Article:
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The Transsexual Empire: The Making of the She-Male (1979; second edition 1994) is a book about transsexualism by the American radical feminist author and activist Janice Raymond. The book is derived from Raymond's dissertation, which was produced under the supervision of the feminist theologian Mary Daly.[1]

The Transsexual Empire: The Making of the She-Male
The Transsexual Empire (Janice Raymond book).jpg
Cover of the first edition
Author Janice Raymond
Country United States
Language English
Subjects Transsexualism
Radical feminism
Publisher Beacon Press
Publication date
1979
Media type Print (Hardcover and Paperback)
Pages 220
ISBN 0-807-02164-4
OCLC 4529467
301.415
LC Class RC560.C4
Followed by A Passion for Friends

Contents

SummaryEdit

Raymond investigates the role of transsexualism in society – particularly psychological and surgical approaches to it – and argues that transsexualism reinforces traditional gender stereotypes. Raymond also writes about the ways in which the medical-psychiatric complex is medicalizing gender identity and the social and political context that has helped spawn transsexual treatment and surgery as normal and therapeutic medicine.

Raymond maintains that transsexualism is based on the "patriarchal myths" of "male mothering", and "making of woman according to man's image". She claims this is done in order "to colonize feminist identification, culture, politics and sexuality", adding: "All transsexuals rape women's bodies by reducing the real female form to an artifact, appropriating this body for themselves .... Transsexuals merely cut off the most obvious means of invading women, so that they seem non-invasive."[2]

Publication historyEdit

The Transsexual Empire was first published in the United States by Beacon Press in 1979. In 1980, the book was published in the United Kingdom by The Women's Press.[3] In 1994, a second edition was published by Teachers College Press.[4]

ReceptionEdit

At time of publishing, The Transsexual Empire was respected and admired in mainstream media, with psychiatrist Thomas Szasz commenting that "[it] has rightly seized on transsexualism as an emblem of modern society’s unremitting—though increasingly concealed—antifeminism."[5] In a 1980 review, Sarah Hoagland called it a "fecund discussion of patriarchal deception".[6] However, that interpretation has since gone out of vogue.[7]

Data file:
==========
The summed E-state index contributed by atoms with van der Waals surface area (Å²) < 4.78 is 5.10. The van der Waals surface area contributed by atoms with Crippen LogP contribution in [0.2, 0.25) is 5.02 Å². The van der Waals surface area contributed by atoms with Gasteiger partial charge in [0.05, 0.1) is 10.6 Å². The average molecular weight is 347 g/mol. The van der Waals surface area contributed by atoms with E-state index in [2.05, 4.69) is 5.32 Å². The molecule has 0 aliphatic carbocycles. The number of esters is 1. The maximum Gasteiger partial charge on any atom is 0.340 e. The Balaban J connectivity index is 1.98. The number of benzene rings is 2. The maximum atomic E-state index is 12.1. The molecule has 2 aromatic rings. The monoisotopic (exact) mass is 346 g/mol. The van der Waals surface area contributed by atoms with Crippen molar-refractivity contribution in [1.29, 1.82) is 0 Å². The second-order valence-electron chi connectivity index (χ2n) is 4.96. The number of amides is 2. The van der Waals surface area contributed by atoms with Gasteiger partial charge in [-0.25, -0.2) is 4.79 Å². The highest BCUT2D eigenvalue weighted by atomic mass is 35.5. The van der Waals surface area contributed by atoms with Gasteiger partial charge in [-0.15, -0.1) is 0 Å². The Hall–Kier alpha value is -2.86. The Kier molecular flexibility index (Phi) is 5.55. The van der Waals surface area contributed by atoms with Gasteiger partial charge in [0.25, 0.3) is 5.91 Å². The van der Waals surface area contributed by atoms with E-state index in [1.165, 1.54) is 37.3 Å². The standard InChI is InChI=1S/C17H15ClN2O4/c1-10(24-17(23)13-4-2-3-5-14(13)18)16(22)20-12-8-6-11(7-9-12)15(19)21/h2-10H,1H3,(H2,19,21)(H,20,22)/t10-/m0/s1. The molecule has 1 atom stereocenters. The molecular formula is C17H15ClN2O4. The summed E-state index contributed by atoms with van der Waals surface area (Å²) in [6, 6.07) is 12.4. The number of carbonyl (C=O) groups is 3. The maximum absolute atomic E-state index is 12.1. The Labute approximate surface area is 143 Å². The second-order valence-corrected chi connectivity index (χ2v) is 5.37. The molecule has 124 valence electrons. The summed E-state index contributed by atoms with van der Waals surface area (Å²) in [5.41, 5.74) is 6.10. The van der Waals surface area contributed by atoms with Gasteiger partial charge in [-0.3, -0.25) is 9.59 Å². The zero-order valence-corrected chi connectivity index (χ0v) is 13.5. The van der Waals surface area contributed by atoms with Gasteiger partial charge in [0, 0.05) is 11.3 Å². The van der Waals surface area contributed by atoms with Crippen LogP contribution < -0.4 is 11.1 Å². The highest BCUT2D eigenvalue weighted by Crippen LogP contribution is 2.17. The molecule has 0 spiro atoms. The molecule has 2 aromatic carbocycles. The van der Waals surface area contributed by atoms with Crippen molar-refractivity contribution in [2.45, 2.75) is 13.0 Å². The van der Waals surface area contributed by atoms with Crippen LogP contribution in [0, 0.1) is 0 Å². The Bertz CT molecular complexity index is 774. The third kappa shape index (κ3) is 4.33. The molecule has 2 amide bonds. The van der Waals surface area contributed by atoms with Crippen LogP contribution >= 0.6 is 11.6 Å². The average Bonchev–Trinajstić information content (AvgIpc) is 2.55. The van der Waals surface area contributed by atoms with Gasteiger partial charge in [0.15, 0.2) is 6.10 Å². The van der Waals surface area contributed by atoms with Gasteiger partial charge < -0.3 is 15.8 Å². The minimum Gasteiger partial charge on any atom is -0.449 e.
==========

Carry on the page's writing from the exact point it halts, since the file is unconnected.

Raymond's views on transsexuality have been criticized by many in the LGBT and liberal feminist communities as extremely transphobic, and constituting hate-speech against transsexual men and women.[8][9][10][11]

In The Transsexual Empire Raymond included sections on Sandy Stone, a trans woman who had worked as a sound engineer for Olivia Records, and Christy Barsky, accusing both of creating divisiveness in women's spaces.[12] These writings have been heavily criticized as personal attacks on these individuals.[13]

Writing in The Transgender Studies Reader (2006), Carol Riddell argues that The Transsexual Empire "did not invent anti-transsexual prejudice, but it did more to justify and perpetuate it than perhaps any other book ever written."[14]

See alsoEdit

ReferencesEdit

  1. ^ Highleyman, Liz (7 January 2010). "Feminist theologian Mary Daly dies". The Bay Area Reporter. Retrieved 27 September 2015. 
  2. ^ Raymond, Janice. (1994). The Transsexual Empire, p. 104
  3. ^ Raymond, Janice. (1980). The Transsexual Empire, p. iv
  4. ^ Raymond, Janice. (1994). The Transsexual Empire, pp. iv, xiii
  5. ^ Thomas Szasz (10 June 1979). "Male and Female Created He Them". The New York Times. p. 3. Retrieved 21 June 2018. 
  6. ^ Sarah Lucia Hoagland (1980). "The Transsexual Empire: The Making of a She-Male. Janice G. Raymond". Signs:Jornal of Women in Culture and Society. 5 (3). doi:10.1086/493740. Retrieved 21 June 2018. 
  7. ^ Michelle Goldberg (4 August 2014). "What Is a Woman? The dispute between radical feminism and transgenderism". The New Yorker Magazine. Retrieved 21 June 2018. 
  8. ^ Rose, Katrina C. (2004) "The Man Who Would be Janice Raymond." Transgender Tapestry 104, Winter 2004
  9. ^ Julia Serano (2007) Whipping Girl: A Transsexual Woman on Sexism and the Scapegoating of Femininity, pp. 233–234
  10. ^ Namaste, Viviane K. (2000) Invisible Lives: The Erasure of Transsexual and Transgendered People, pp. 33–34.
  11. ^ Hayes, Cressida J., 2003, "Feminist Solidarity after Queer Theory: The Case of Transgender," in Signs 28(4):1093–1120.
  12. ^ Raymond, Janice. (1994). The Transsexual Empire, pp. 101–102.
  13. ^ Hubbard, Ruth, 1996, "Gender and Genitals: Constructs of Sex and Gender," in Social Text 46/47, p. 163.
  14. ^ Riddell, Carol (2006). "Sappho by Surgery: The Transsexually Constructed Lesbian-Feminist". In Stryker, Susan; Whittle, Stephen. The Transgender Studies Reader. United Kingdom: Routledge. p. 131. ISBN 0-415-94708-1. OCLC 62782200. Retrieved October 7, 2012. 

External linksEdit